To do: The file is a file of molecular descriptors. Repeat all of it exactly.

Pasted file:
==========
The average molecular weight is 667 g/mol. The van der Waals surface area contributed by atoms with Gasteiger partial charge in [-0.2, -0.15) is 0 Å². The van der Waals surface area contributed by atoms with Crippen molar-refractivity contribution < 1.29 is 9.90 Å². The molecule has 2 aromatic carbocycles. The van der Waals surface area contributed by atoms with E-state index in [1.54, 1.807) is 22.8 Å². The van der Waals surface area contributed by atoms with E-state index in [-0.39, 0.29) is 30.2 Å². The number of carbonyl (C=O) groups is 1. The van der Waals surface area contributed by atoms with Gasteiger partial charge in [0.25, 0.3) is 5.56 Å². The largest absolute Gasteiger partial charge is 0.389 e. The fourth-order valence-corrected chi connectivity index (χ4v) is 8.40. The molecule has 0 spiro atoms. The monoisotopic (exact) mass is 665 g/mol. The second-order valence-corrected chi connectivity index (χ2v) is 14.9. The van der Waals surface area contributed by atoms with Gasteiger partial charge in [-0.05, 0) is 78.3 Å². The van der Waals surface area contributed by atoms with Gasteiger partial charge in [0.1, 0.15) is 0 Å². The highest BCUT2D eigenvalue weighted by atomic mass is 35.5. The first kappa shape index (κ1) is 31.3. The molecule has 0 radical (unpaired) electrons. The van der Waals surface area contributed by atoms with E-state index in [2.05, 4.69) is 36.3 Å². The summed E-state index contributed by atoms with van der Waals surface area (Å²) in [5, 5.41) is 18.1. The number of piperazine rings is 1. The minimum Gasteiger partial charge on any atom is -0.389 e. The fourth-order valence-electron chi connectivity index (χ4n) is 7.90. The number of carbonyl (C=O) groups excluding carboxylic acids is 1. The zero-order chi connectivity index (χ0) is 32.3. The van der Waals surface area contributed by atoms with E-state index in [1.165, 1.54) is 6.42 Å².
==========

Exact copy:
The average molecular weight is 667 g/mol. The van der Waals surface area contributed by atoms with Gasteiger partial charge in [-0.2, -0.15) is 0 Å². The van der Waals surface area contributed by atoms with Crippen molar-refractivity contribution < 1.29 is 9.90 Å². The molecule has 2 aromatic carbocycles. The van der Waals surface area contributed by atoms with E-state index in [1.54, 1.807) is 22.8 Å². The van der Waals surface area contributed by atoms with E-state index in [-0.39, 0.29) is 30.2 Å². The number of carbonyl (C=O) groups is 1. The van der Waals surface area contributed by atoms with Gasteiger partial charge in [0.25, 0.3) is 5.56 Å². The largest absolute Gasteiger partial charge is 0.389 e. The fourth-order valence-corrected chi connectivity index (χ4v) is 8.40. The molecule has 0 spiro atoms. The monoisotopic (exact) mass is 665 g/mol. The second-order valence-corrected chi connectivity index (χ2v) is 14.9. The van der Waals surface area contributed by atoms with Gasteiger partial charge in [-0.05, 0) is 78.3 Å². The van der Waals surface area contributed by atoms with Gasteiger partial charge in [0.1, 0.15) is 0 Å². The highest BCUT2D eigenvalue weighted by atomic mass is 35.5. The first kappa shape index (κ1) is 31.3. The molecule has 0 radical (unpaired) electrons. The van der Waals surface area contributed by atoms with E-state index in [2.05, 4.69) is 36.3 Å². The summed E-state index contributed by atoms with van der Waals surface area (Å²) in [5, 5.41) is 18.1. The number of piperazine rings is 1. The minimum Gasteiger partial charge on any atom is -0.389 e. The fourth-order valence-electron chi connectivity index (χ4n) is 7.90. The number of carbonyl (C=O) groups excluding carboxylic acids is 1. The zero-order chi connectivity index (χ0) is 32.3. The van der Waals surface area contributed by atoms with E-state index in [1.165, 1.54) is 6.42 Å².